Space for SPACs

Later in the webinar, Markusic was asked if Firefly planned to go public. “We’re looking for that growth capital, and whatever the most efficient mechanism is, is the route we’ll go,” he said. He noted, though, that going public might adversely affect the company’s culture, including the ability to make decisions quickly. “I’m a bit apprehensive, because I don’t know if I’d have the same flexibility that I’d have with private funding.”

Other participants in the two-hour event were more bullish about going public, particularly through a mechanism known as special-purpose acquisition companies, or SPACs. Such “blank check” companies go public to raise money, then merge with a privately held company. SPACs allow companies to go public outside of the traditional initial public offering process, and do so more quickly.

Virgin Galactic went public through a merger with a SPAC, Social Capital Hedosophia, in 2019. Last year, Momentus and AST & Science announced plans to merge with SPACs, although neither deal has yet closed.

“The SPAC had a lot of advantages,” Abel Avellan, chief executive of AST & Science, said at the webinar, such as timing. “We simply see it as a financial vehicle to finance our major step.”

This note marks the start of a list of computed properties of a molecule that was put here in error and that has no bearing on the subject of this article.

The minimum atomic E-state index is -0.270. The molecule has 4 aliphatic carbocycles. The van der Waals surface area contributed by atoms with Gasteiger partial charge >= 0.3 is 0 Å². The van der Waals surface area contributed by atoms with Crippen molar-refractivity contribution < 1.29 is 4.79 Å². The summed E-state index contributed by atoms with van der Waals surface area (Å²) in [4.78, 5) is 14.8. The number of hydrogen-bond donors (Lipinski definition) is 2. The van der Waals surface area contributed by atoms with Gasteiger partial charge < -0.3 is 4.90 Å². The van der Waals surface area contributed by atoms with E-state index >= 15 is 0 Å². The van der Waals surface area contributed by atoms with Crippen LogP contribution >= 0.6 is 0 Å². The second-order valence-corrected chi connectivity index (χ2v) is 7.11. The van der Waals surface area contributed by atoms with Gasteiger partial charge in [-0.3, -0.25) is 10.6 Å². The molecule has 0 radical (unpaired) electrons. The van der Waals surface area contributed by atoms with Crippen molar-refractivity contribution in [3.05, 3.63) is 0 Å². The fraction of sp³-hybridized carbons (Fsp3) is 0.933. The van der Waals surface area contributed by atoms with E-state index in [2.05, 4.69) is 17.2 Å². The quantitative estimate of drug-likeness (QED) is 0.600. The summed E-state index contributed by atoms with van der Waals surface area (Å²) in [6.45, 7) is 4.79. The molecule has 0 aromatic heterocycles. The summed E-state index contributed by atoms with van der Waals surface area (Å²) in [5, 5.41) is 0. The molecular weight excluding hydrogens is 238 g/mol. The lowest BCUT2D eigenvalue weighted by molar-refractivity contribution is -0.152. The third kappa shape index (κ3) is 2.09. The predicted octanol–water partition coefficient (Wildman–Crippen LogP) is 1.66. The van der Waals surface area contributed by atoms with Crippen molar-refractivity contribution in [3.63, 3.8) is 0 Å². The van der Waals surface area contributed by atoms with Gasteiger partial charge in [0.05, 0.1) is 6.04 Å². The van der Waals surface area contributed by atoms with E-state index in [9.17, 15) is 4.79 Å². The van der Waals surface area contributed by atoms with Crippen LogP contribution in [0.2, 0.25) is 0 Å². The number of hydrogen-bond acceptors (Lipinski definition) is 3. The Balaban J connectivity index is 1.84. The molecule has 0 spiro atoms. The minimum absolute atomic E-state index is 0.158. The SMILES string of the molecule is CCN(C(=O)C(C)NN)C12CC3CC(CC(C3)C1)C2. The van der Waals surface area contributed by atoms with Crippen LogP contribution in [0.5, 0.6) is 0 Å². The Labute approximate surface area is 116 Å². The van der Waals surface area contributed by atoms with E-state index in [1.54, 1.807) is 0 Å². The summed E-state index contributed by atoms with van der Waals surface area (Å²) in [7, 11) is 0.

“What’s happened over the last year and a half, starting with Virgin Galactic, was that now there’s a new path” for companies seeking funding, said Scott Wisniewski, managing director of the Technology, Media & Telecom Group at Barclays. “The SPAC product has been a facilitator of that.”

There’s been criticism of the SPAC approach, though, in part because of what’s perceived as less scrutiny of companies going public in that way. Both AST & Science and Momentus are facing regulatory issues, including concerns about Momentus’ foreign ownership that led to the resignation of chief executive Mikhail Kokorich Jan. 25 and objections to AST & Science’s proposed satellite constellation on orbital debris and radio-frequency interference grounds.

Panelists, though, played down that criticism. “One of the misnomers is that a SPAC is a backdoor way of going public, and there’s less disclosure requirements put upon a company. That’s not the case,” said Phil Denning, partner in ICR, a strategic communications and advisory firm. Companies still have to provide “traditional disclosures” about their finances, he said, but can also provide additional information like revenue projections.

Karen Snow, head of U.S. East Coast listings and capital markets at Nasdaq, said there is due diligence from the SPAC itself as well as additional private investors who participate in such deals. “The more and more companies that we see leverage the SPAC option, and trade well, of course, the more and more it will be viewed as just another way to access the markets.”

Jeff Foust writes about space policy, commercial space, and related topics for SpaceNews. He earned a Ph.D. in planetary sciences from the Massachusetts Institute of Technology and a bachelor’s degree with honors in geophysics and planetary science...